Exhibition Room: The excavated articles of Ding Ling are 3000 odd in total which include a great number of gold, silver, jade, China wares. Textiles, crowns, belts and ornaments of emperor and queens, tin wares, posthumous tittle books and posthumous treasures etc.
Gold Crown: It was made of extremely thin gold threads, on which two dragons playing with pearl are inlaid, a skilful master piece with vivid posture. It is the first discovery among excavated articles in China.
Phoenix Crowns: Four Phoenix Crowns were excavated, on each of which 5 thousand odd pearls and 1 thousand odd precious stones have been inlaid. Phenix Crown was worn by queen on ceremonial occasions.
Dragon Gown: It was worn by Emperor Zhuyijun on grand ceremonial occasions, on which 12 dragon designs were embroidered.
Hundred Son Clothes were worn by Queen Xiaojing, on which double dragon longevity character was embroidered. All around the clothes, designs of pine, bamboo, plum, stone, peach, pear, banana, ganoderma, glossy and different flowers and grasses and picture of hundred sons were embroidered, vivid and lively, remarkably true to life
The Dingling Museum is located in Changping County at the foot of the Yanshan Mountains, outside Beijing. This is the site of the world-famous Ming dynast 'Thirteen Tombs' and it counts as the tenth among those thirteen. The thirteenth emperor of the Ming dynasty is buried here, together with his two empresses. Zhu Xianjun was the Shenzong emperor, with the reign name of Wanli. He ascended the throne at the age of ten, in " 1572, and was on thethrone for 48 years. This was the .t, longest reign of any Ming dynasty emperor.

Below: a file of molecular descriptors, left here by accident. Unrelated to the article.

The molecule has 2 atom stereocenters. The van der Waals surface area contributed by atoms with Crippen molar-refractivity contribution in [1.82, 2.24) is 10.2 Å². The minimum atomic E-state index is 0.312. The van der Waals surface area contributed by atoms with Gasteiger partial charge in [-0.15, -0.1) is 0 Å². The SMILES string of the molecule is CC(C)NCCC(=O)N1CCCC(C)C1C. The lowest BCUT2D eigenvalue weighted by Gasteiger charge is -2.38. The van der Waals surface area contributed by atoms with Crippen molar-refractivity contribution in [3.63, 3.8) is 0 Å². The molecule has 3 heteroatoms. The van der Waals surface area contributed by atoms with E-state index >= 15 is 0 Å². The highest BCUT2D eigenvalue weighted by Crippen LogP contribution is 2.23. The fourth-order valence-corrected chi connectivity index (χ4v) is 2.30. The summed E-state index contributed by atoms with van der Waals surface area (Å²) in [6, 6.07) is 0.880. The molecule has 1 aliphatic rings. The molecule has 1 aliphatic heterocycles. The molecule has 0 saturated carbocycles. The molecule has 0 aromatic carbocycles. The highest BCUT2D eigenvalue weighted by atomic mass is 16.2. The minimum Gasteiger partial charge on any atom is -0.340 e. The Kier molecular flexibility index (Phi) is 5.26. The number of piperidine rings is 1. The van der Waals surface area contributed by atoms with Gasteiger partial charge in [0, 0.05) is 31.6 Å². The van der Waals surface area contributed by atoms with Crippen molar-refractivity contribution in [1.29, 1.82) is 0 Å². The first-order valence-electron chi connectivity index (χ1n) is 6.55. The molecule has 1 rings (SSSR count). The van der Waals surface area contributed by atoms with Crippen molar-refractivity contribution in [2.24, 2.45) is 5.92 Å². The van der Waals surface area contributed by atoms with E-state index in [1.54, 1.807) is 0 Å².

The Dingling tomb construc?tion was begun in 1584 and was finished in 1590. The cost of construction was said to be eight million liang of gold; it stands on 18 hectares of land. The main buildings are built along an axis that includes a stone bridge, stelae tower, gates, halls, tower, surrounding wall and the underground palace hall. The surface buildings were destroyed several times by fire, so except for the minglou, banding, wall, and underground palace which have been relatively well preserved, only traces remain of the other buildings.
The designer of Ling Yuan imitated the layout of Chang Ling. Scientists found the base palace of Ding Ling from 1956 to 1958, now it has been changed into a underground museum.